According to Skinner’s operant conditioning procedure, desired behaviors could be produced if reward was given to solicit the desired behaviors. Based on this notion, that the environment can successfully manipulate behaviors, Walden Two became a virtual large-scale experiment using the very same methods. Babies would be taken from parents and raised in communal fashion, and each child, as it grew was encouraged to pursue his or her interest. Reinforcement was given for desired behaviors –that is, the environment was manipulated, and Walden Two became the Utopia that Skinner believed it could be in reality (Goodwin, 2007). Unfortunately for Skinner, the idea of such a large-scale manipulation fell on many thousands of people who believed such an absurd notion was not only impossible on a grand scale, but that it was also a violation of rights. Only during war times of the last century did radical anti-war protestors see Walden Two for what it could be. In their eyes, Walden truly was Utopia.
Edward C. Tolman
Unlike Watson and Skinner, Edward C. Tolman’s ideas about behavior took a more subtle view at why behaviors occur, and for what reason. Not only did Tolman look at behavior from a cognitive point of view, he was also curious about why behaviors were produced, and not how they could be produced by artificial means. For Tolman, behavior was all about goals and purpose, something that was not entertained by Watson, or Skinner.
Tolman’s idea of goal-directedness was that behaviors are all produced for a reason, and the reason is a desired result. He believed that goals were important for establishing behaviors, and that with goals firmly in place, a behavior was likely to occur. He argued that for anyone to behave in a certain way, they must have a reason for doing so. People do things for a reason he argued, and a goal was the attainable end reward for acting a certain way, or doing a certain thing. Watson would not have been too amused with Tolman’s ideas. They were not observable, and therefore could not be successfully observed and recorded for future reference. He would also scoff at the notion of expectancy; something that Tolman believed was a significant part of behavior and its development. Despite one’s assumption of what Watson’s and probably Skinner’s views might have been, it is interesting to note that all views have merit, and that the goal-directedness approach that Tolman touted as significant, is used successfully today in behavior modification programs, and also with great success in the workplace.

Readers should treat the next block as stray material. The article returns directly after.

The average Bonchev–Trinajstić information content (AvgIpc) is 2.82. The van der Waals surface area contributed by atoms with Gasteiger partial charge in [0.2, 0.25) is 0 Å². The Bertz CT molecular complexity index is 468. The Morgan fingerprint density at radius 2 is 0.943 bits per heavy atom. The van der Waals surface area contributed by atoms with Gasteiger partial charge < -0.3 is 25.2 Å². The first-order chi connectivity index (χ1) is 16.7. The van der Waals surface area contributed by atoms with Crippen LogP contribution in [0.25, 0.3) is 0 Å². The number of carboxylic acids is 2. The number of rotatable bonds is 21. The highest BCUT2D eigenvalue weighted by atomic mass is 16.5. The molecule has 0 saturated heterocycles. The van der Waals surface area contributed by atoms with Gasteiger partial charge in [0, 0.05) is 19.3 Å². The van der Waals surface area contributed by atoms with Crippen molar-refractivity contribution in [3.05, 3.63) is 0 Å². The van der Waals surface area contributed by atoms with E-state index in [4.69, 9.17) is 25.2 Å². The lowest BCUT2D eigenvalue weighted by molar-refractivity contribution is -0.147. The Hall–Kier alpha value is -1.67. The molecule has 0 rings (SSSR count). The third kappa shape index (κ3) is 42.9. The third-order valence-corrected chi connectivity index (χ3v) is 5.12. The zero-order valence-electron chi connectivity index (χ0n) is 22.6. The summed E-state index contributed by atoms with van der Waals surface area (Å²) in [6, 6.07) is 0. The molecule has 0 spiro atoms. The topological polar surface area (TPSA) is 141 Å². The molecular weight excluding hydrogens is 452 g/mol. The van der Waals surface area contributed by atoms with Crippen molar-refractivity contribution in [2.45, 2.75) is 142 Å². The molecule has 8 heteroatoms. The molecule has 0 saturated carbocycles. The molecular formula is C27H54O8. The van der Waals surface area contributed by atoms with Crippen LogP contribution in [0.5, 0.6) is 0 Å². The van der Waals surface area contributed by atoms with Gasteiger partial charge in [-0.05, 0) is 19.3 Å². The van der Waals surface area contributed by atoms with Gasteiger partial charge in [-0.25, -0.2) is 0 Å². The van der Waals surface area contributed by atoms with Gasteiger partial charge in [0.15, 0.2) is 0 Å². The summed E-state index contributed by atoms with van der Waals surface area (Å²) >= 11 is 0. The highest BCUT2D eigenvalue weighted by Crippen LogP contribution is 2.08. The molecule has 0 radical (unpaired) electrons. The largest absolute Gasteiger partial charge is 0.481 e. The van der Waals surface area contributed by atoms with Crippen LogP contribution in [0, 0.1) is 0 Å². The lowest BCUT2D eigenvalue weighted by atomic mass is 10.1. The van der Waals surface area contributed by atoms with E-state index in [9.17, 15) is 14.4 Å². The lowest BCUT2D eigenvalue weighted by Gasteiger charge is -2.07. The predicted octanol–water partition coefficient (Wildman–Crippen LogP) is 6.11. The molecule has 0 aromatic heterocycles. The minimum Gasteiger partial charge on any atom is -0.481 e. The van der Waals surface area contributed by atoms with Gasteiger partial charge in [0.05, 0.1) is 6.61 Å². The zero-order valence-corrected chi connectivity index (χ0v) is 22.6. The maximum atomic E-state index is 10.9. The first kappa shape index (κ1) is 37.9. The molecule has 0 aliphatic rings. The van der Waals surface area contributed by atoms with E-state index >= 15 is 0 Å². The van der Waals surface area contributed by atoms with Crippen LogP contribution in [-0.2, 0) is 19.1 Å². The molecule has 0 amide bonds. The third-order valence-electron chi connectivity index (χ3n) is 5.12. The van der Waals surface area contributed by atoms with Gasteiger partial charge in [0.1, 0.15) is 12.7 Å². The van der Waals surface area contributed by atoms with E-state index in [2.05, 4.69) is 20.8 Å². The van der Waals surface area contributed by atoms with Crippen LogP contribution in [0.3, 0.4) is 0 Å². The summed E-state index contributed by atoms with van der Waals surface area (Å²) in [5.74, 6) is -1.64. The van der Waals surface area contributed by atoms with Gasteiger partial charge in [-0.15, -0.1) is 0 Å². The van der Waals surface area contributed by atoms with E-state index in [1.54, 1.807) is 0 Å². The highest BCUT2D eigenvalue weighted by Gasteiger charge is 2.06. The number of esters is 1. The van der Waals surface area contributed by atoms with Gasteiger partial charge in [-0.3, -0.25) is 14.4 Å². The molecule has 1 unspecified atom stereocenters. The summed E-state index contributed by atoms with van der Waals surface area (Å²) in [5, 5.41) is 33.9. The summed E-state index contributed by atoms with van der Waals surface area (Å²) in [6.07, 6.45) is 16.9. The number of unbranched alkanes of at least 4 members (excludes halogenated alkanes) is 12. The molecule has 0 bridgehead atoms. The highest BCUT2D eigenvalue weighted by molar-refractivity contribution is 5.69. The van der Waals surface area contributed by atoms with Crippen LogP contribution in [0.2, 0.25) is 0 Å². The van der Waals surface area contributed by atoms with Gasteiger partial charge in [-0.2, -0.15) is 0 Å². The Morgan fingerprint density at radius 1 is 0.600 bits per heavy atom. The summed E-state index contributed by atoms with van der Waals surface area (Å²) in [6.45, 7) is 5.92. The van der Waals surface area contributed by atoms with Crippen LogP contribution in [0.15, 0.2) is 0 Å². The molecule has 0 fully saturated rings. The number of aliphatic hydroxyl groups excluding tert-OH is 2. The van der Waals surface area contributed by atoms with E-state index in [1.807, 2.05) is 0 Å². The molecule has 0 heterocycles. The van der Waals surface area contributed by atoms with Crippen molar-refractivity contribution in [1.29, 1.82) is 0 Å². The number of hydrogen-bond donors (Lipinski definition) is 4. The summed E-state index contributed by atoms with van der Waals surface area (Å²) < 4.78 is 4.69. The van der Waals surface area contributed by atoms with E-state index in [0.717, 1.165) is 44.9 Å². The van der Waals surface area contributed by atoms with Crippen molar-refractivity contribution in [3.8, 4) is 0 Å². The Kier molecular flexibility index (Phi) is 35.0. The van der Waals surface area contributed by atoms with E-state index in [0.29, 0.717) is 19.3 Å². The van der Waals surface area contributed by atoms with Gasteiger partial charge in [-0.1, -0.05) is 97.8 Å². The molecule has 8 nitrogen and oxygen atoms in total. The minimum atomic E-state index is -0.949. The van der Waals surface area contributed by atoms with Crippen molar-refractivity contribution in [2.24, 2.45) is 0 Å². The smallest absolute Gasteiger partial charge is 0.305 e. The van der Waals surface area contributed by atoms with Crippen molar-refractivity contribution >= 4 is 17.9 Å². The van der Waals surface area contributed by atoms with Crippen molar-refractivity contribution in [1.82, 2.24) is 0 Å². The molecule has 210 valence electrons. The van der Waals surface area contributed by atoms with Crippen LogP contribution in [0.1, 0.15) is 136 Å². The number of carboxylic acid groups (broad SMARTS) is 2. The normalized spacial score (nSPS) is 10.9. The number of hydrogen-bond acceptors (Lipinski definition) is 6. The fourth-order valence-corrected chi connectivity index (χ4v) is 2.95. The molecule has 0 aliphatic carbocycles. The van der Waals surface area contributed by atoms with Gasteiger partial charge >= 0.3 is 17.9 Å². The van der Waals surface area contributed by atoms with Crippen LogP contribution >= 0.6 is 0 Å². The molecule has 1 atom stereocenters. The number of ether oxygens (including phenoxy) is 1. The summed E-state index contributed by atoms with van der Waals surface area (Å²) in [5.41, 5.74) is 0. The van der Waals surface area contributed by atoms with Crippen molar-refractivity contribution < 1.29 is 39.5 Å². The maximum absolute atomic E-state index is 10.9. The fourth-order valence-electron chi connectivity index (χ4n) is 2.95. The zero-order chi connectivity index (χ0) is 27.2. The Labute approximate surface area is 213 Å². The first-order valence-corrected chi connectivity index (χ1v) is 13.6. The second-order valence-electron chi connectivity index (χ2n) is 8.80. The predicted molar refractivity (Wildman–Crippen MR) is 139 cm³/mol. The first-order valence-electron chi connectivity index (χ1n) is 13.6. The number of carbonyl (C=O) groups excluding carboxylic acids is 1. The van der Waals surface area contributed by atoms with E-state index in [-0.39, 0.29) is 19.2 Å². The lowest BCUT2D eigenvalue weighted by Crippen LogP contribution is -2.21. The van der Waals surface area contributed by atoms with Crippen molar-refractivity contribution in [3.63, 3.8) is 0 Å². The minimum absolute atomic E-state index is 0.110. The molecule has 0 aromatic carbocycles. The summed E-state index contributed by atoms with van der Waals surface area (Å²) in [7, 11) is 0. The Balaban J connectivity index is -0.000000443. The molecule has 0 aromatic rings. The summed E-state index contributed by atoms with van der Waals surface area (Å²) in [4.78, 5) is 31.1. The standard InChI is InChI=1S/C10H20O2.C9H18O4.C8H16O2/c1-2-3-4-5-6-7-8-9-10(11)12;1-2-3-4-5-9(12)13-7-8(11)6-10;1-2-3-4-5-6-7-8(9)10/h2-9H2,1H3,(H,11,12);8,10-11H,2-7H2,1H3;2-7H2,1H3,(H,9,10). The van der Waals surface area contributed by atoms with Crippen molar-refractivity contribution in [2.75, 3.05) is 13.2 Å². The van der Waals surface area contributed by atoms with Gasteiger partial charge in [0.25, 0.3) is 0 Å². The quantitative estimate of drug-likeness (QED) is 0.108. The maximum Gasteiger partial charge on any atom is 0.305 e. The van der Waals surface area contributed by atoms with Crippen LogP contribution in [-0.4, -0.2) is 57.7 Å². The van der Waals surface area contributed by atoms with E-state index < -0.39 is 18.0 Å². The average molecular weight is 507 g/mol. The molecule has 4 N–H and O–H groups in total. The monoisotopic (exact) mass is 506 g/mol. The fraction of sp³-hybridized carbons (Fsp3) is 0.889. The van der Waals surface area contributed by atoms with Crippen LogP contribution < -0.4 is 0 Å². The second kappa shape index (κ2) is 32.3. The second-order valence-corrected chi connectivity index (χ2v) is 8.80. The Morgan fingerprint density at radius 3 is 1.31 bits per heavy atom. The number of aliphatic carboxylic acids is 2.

While on the subject of behavior and mechanisms for reproducing them, it is important to note some of Tolman’s interesting research on learning, which Tolman labeled, “latent learning”(Goodwin, 200, p.369). Tolman believed that the process of learning could occur without manipulation, the introduction of a reward, the fear of punishment or by manipulating the environment in some way so as a desired behavior was produced. In fact, Tolman discovered, learning takes place in the absence of all of the above. He created an experiment using laboratory rats, to demonstrate that they could learn how to navigate a maze, whether food was given as a reward or not. Some rats were given food as a reward, while others were given no food at all. A third group of rats were given no food for the first ten days of the experiment, and still managed to learn how to navigate the difficult maze. However, when food was introduced on day 11, their “performance improved immediately” (Goodwin, 2007, p. 369). Tolman’s assumption was indeed, correct.
The field of behavioral psychology has arguably attracted some of the most colorful characters of all. Watson, with his black and white views about something not existing if it cannot be visually observed, and Skinner with his lofty ideal of a Utopian world where everyone behaves perfectly, and for the good of all humankind. And Edward C. Tolman, whose ideas of cognitive maps and latent behavior would surely have made the former two a little disgruntled.
According to an article by Stuart, (1985), psychologists used to become famous for one of two reasons – either they ruthlessly banished common sense from their theories or they surreptitiously brought it back. B. F. Skinner, with his denial of mental processes, belonged to the first group; Edward C. Tolman, who at the height of the behaviorist movement insisted that rats formed cognitive maps, belonged to the second (para. 1).
Goodwin, C. J. (2008). A history of modern psychology (3rd ed.). Hoboken, NJ: Wiley.
Stuart, S., & Stuart Sutherland, a. (1985). THAT’S USING YOUR HEAD. New York
Times Book Review, 12. Retrieved from EBSCOhost.